You’re absolute right. Let’s put the petty hubris aside. I think we ought to be a little skeptical here, not just of the claims being made, but likewise of the kinds of questions asked during interviews and the ways they’re asked.
First of all, phone interviews or interviews involving coding in a span of a few minutes is generally a terrible idea. While for really simple programs this isn’t much of a problem (the kind where you just have to find a word count in a string or something), for problems where you need a little focus, lots of programmers can’t perform while there’s someone peering over their shoulders or on the other end of the line with them, observing them like a show dog. It’s an artificial situation and it stupidly selects out people who often can put the phone down and produce a solution very quickly right after the phone interview. You’re not applying to be a spy or some guy who needs to write code with a gun pointed at your head.
Personally, I am in favor of having a phone interview just to have a discussion with the interviewee, ask about some work they’ve done in the past, that sort of thing. As far as the technical interview, coding assignments are a better option. Make it a larger assignment than one given over the phone. You want to see how they program in the wild in a realistic setting. Some of the worst code I’ve ever seen was written by people who are great interviewers (many of these are at a certain company we all know that shall not be named). We’re really failing here and part of it point to a lack of common sense and empathy on the part of hiring staff.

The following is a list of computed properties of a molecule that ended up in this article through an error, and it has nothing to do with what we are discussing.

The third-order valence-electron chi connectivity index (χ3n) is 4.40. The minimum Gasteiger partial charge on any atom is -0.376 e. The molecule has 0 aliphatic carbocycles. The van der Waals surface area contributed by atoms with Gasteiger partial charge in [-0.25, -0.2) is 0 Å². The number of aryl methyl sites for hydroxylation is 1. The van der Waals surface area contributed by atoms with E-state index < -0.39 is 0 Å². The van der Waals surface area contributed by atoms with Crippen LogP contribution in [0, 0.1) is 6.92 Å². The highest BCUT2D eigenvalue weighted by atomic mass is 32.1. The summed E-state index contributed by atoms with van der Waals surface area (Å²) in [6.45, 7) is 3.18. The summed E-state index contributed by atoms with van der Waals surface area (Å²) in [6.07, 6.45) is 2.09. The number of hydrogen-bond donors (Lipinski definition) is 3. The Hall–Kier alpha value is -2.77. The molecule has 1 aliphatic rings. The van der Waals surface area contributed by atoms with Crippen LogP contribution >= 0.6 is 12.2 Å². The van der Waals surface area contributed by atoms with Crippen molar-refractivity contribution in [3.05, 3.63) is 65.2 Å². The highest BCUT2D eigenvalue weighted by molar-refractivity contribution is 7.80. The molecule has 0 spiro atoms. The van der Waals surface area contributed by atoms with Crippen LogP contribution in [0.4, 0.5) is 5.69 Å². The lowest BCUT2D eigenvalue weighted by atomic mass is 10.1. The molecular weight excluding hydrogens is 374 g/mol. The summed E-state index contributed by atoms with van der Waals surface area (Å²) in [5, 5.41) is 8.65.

Secondly, the questions asked during many interviews aren’t even close to the kinds of problems you really solve as a programmer. Most of it is API plumbing and actually quite boring, relying more on familiarity with particular technologies more than “clever” ways of doing things. As Andy says, recursion seems to be a favorite among interviewers. I personally like those problems, but I have never come across a recursive solution in the wild and so people have no practice with such problems (and you really need practice). There are a lot of reasons: they’re usually unnecessary, they can be very inefficient in many languages such as those lacking TCO or ones where there are limits on the call stack, and in a world where OO dominates, an essentially functional solution can’t or shouldn’t even be used. Certain languages actually discourage recursive solutions an make use of idioms that are anything but.
Last, I’ve not only never come across a question as simple as the ones given above, but I’ve never heard of anyone not being able to loop over something. I just don’t believe it. I really think someone is making things up to get attention.